I picked up the outbound set as well, they've been great, excellent customer support but If I see you out there in the dank it'd be great to compare lumens. (I imagine a set of two mounted either side of the helmet on the chinbar in full Orbital manner would be pretty spectacular)

Reply

ReubenSandwich
+1 Pete Roggeman
ReubenSandwich  - Oct. 16, 2021, 2:27 a.m.

I've always wondered how the Outbound helmet light would compare to the Seca as far as beam pattern and output. 

The Outbound marketing sounds like they have an inferior product that they are trying to drum up when they talk about not listing output and how "your eyes will adjust". They should list a Lux value (the amount of light measured at a given distance from the light source) as that actually has real-world use whereas lumens are more a theoretical or calculated output (and therefore a bit shit really).

I have a lux meter built into one of my multimeters (I'm an electrician) and have in the past measured the amount of light my various light systems put out in spot and peripheral positions.  My old bar light was home made LED and was better than the bought ones I'd copied off!

*EDIT* I see outbound do actually list an approx output now of 900- 1000 lumens for the hangover lamp.

Reply

Vikb
+1 Andrew Major
Vik Banerjee  - Oct. 15, 2021, 7:14 a.m.

I've got a couple long suffering Dinotte lights with head units + separate batteries. The batteries have lost a lot of capacity so I really need to buy either two new ones or at least one new one and then the 2nd light can have 2 older batteries. Given a single battery is $121CAD + $61 shipping it's tempting to try something like this all in one unit and given up on the old lights. Analysis paralysis! 

My crappy getting worse eyes lean me in the direction of maximum light firepower.

Reply

AndrewMajor
+1 Vik Banerjee
Andrew Major  - Oct. 15, 2021, 7:24 a.m.

Sometimes it’s nice to have a big flood lamp on the bar but beyond that 2000-lumens is plenty bright. Lighter, smaller, less expensive is the future. 

If you’d bought a top end system five years ago it would still be plenty bright today, but lamps like this Dayblazer are the future. $95 USD! It’s just so much more convenient to pack along all the time (I always bring a light in the shorter-season as dusk hits quick) and the quality of the lamp is similar.

Reply

rigidjunkie
+2 Andrew Major Pete Roggeman
Allen Lloyd  - Oct. 15, 2021, 7:22 a.m.

5 years ago I bought a NR self contained unit.  It cost a bit less than half my prior system, weighed was less than half and had 1/3 the parts needed to ride (old one was light, cable, and battery vs. new self contained unit).  Ohh and it was double the lumens.  For all the talk about increasing bike prices, light prices seem to be the opposite and I think the products have advanced even more.  

I am due for a new light again and I have been a loyal NR customer, I hope they come out with new stuff and do some crazy sales on the current stuff.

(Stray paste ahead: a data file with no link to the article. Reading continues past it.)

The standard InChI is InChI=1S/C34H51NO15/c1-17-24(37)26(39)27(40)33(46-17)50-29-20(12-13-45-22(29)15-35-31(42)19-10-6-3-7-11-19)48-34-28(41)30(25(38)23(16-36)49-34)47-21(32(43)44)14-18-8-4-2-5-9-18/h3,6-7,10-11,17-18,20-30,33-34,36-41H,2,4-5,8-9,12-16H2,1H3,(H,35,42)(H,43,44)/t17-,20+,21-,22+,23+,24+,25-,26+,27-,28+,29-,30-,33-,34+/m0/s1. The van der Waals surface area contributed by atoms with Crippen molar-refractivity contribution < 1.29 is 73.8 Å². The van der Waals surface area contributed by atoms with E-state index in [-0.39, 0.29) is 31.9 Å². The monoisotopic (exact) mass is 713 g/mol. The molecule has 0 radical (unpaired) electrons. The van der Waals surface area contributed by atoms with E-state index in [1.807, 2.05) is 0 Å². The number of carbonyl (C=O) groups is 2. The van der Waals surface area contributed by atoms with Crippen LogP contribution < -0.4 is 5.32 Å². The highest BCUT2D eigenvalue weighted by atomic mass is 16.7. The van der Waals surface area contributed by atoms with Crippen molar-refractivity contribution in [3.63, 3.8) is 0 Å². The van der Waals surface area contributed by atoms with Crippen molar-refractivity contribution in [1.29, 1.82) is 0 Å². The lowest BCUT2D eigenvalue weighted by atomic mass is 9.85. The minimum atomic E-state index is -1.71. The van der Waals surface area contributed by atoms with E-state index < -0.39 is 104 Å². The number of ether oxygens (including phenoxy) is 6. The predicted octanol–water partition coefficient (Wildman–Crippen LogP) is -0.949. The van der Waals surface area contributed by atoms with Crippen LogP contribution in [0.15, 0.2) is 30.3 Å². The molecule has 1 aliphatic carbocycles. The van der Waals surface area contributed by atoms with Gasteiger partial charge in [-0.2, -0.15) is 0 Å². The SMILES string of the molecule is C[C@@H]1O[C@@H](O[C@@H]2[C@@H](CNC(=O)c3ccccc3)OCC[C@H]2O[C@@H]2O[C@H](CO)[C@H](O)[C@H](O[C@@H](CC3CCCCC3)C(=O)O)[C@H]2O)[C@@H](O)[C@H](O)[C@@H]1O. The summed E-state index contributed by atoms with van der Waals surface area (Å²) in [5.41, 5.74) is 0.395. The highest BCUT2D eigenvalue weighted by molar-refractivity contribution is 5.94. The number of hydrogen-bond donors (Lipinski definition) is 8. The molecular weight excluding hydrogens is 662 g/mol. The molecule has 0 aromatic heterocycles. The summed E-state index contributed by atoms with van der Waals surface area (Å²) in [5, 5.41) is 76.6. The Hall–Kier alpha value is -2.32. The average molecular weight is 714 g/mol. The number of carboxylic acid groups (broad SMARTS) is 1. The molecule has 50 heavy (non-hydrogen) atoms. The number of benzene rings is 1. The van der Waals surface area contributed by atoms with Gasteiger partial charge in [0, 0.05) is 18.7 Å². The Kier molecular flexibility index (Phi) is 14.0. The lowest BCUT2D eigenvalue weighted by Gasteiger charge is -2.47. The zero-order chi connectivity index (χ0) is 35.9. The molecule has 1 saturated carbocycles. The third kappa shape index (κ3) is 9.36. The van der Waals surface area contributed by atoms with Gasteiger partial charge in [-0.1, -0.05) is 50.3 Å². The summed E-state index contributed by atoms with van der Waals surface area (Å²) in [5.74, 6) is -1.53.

Reply

AndrewMajor
0
Andrew Major  - Oct. 15, 2021, 7:35 a.m.

NR make great products - I’ve owned their systems and I use their rear flashers all the time - but they are definitely overdue for a refresh on their self contained Lumina units:

Light, brighter, longer running.

I mean, the current brightest Lumina (1800) only pumps out max output for 45mins and 1500 lumens for 1.5hrs (Dayblazer 1500 = 2hrs) and weighs 258grams (Dayblazer 140grams) and costs $170 USD (Dayblazer $95 USD).

I wonder if some of the disruption coming from the Bontragers and Blackburns out there is that they haven’t been selling expensive systems previously? It’s a big change in revenue per unit selling a Dayblazer 1500 v. a Pro 2200.

Anyways, I would count on them to release updated self-contained systems this Spring. I would never count them out. I’ve relied on their lights to get me through the woods for years with good results.

Reply

DadStillRides
0
DadStillRides  - Oct. 21, 2021, 5:03 a.m.

NR now makes a lumina 2500, but only lasts 30 min on max output. 216 grams

Reply

Shoreloamer
0
Greg Bly  - Oct. 15, 2021, 10:56 a.m.

Chances are the tiny protection circut connected to the sealed battery failed. Common occurrence. Then what? Throw it in the garbage? 

I have bike lights with batteries I can take out and charge. I can also bring spare batteries for unlimited riding. 

Maybe a bike light investment should have more value than a disposable bic  lighter. 

How difficult is it to have a battery you can remove ? More important to save a dollar on cheaper assembly.

Reply

AndrewMajor
0
Andrew Major  - Oct. 15, 2021, 2:50 p.m.

Hi Greg, the tiny protection circuit on what battery failed, sorry? If you’re talking about my systems that aren’t working they have separate batteries and the batteries are good. The shorts are in the wires/circuit in the head units (x2).

I would have agreed with you re. replaceable batteries (I like serviceable stuff) but I’ve had zero issues with any of the self-contained lights I’m using - Blackburn, Bontrager, L+M, etc. I’m going to run test my oldest Bontrager Ion Pro (three years old) and see how much run time has changed since new.

Reply

velocipedestrian
+2 Greg Bly Andrew Major